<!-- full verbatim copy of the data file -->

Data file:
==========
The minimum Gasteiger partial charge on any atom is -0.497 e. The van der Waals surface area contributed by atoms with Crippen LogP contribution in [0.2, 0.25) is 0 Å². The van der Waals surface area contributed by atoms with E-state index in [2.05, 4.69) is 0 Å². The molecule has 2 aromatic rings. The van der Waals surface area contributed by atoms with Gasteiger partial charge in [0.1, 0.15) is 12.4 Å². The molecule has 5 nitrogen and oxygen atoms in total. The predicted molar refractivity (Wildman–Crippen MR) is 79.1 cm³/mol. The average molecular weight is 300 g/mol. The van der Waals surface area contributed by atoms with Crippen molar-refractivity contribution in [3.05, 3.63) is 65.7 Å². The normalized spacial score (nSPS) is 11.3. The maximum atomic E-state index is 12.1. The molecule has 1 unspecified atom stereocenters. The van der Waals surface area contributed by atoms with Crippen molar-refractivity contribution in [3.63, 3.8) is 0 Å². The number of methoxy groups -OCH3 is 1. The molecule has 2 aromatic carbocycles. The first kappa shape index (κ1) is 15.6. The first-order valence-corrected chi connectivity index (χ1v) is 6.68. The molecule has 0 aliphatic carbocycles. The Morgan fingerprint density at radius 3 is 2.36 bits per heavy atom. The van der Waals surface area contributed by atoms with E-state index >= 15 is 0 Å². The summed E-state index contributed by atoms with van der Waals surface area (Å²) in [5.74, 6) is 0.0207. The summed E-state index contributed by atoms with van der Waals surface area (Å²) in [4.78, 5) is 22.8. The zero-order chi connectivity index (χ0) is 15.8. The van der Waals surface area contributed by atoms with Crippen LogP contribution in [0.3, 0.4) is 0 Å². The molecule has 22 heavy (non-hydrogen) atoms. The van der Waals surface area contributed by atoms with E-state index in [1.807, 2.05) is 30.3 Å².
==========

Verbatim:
The minimum Gasteiger partial charge on any atom is -0.497 e. The van der Waals surface area contributed by atoms with Crippen LogP contribution in [0.2, 0.25) is 0 Å². The van der Waals surface area contributed by atoms with E-state index in [2.05, 4.69) is 0 Å². The molecule has 2 aromatic rings. The van der Waals surface area contributed by atoms with Gasteiger partial charge in [0.1, 0.15) is 12.4 Å². The molecule has 5 nitrogen and oxygen atoms in total. The predicted molar refractivity (Wildman–Crippen MR) is 79.1 cm³/mol. The average molecular weight is 300 g/mol. The van der Waals surface area contributed by atoms with Crippen molar-refractivity contribution in [3.05, 3.63) is 65.7 Å². The normalized spacial score (nSPS) is 11.3. The maximum atomic E-state index is 12.1. The molecule has 1 unspecified atom stereocenters. The van der Waals surface area contributed by atoms with Crippen molar-refractivity contribution in [3.63, 3.8) is 0 Å². The number of methoxy groups -OCH3 is 1. The molecule has 2 aromatic carbocycles. The first kappa shape index (κ1) is 15.6. The first-order valence-corrected chi connectivity index (χ1v) is 6.68. The molecule has 0 aliphatic carbocycles. The Morgan fingerprint density at radius 3 is 2.36 bits per heavy atom. The van der Waals surface area contributed by atoms with E-state index >= 15 is 0 Å². The summed E-state index contributed by atoms with van der Waals surface area (Å²) in [5.74, 6) is 0.0207. The summed E-state index contributed by atoms with van der Waals surface area (Å²) in [4.78, 5) is 22.8. The zero-order chi connectivity index (χ0) is 15.8. The van der Waals surface area contributed by atoms with Crippen LogP contribution in [0.3, 0.4) is 0 Å². The molecule has 22 heavy (non-hydrogen) atoms. The van der Waals surface area contributed by atoms with E-state index in [1.807, 2.05) is 30.3 Å².